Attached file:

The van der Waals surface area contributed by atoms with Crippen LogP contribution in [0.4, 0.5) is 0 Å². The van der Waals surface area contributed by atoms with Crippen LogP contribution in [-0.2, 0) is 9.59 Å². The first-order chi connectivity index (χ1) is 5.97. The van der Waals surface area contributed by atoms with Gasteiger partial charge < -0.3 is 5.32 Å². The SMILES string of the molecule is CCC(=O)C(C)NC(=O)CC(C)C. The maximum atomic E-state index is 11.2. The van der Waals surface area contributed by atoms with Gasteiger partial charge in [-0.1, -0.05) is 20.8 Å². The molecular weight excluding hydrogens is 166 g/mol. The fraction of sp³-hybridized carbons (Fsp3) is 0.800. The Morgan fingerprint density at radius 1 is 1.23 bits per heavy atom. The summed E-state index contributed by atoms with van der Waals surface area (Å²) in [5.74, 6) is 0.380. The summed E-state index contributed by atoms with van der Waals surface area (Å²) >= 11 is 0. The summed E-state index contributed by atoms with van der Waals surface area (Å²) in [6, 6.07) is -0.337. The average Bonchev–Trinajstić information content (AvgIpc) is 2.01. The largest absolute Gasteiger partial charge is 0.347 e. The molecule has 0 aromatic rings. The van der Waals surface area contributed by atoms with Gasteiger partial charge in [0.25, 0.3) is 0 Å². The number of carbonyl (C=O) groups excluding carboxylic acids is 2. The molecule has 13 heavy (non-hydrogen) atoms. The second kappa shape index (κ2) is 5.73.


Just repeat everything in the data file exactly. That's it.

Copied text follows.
The van der Waals surface area contributed by atoms with Crippen LogP contribution in [0.4, 0.5) is 0 Å². The van der Waals surface area contributed by atoms with Crippen LogP contribution in [-0.2, 0) is 9.59 Å². The first-order chi connectivity index (χ1) is 5.97. The van der Waals surface area contributed by atoms with Gasteiger partial charge < -0.3 is 5.32 Å². The SMILES string of the molecule is CCC(=O)C(C)NC(=O)CC(C)C. The maximum atomic E-state index is 11.2. The van der Waals surface area contributed by atoms with Gasteiger partial charge in [-0.1, -0.05) is 20.8 Å². The molecular weight excluding hydrogens is 166 g/mol. The fraction of sp³-hybridized carbons (Fsp3) is 0.800. The Morgan fingerprint density at radius 1 is 1.23 bits per heavy atom. The summed E-state index contributed by atoms with van der Waals surface area (Å²) in [5.74, 6) is 0.380. The summed E-state index contributed by atoms with van der Waals surface area (Å²) >= 11 is 0. The summed E-state index contributed by atoms with van der Waals surface area (Å²) in [6, 6.07) is -0.337. The average Bonchev–Trinajstić information content (AvgIpc) is 2.01. The largest absolute Gasteiger partial charge is 0.347 e. The molecule has 0 aromatic rings. The van der Waals surface area contributed by atoms with Gasteiger partial charge in [0.25, 0.3) is 0 Å². The number of carbonyl (C=O) groups excluding carboxylic acids is 2. The molecule has 13 heavy (non-hydrogen) atoms. The second kappa shape index (κ2) is 5.73.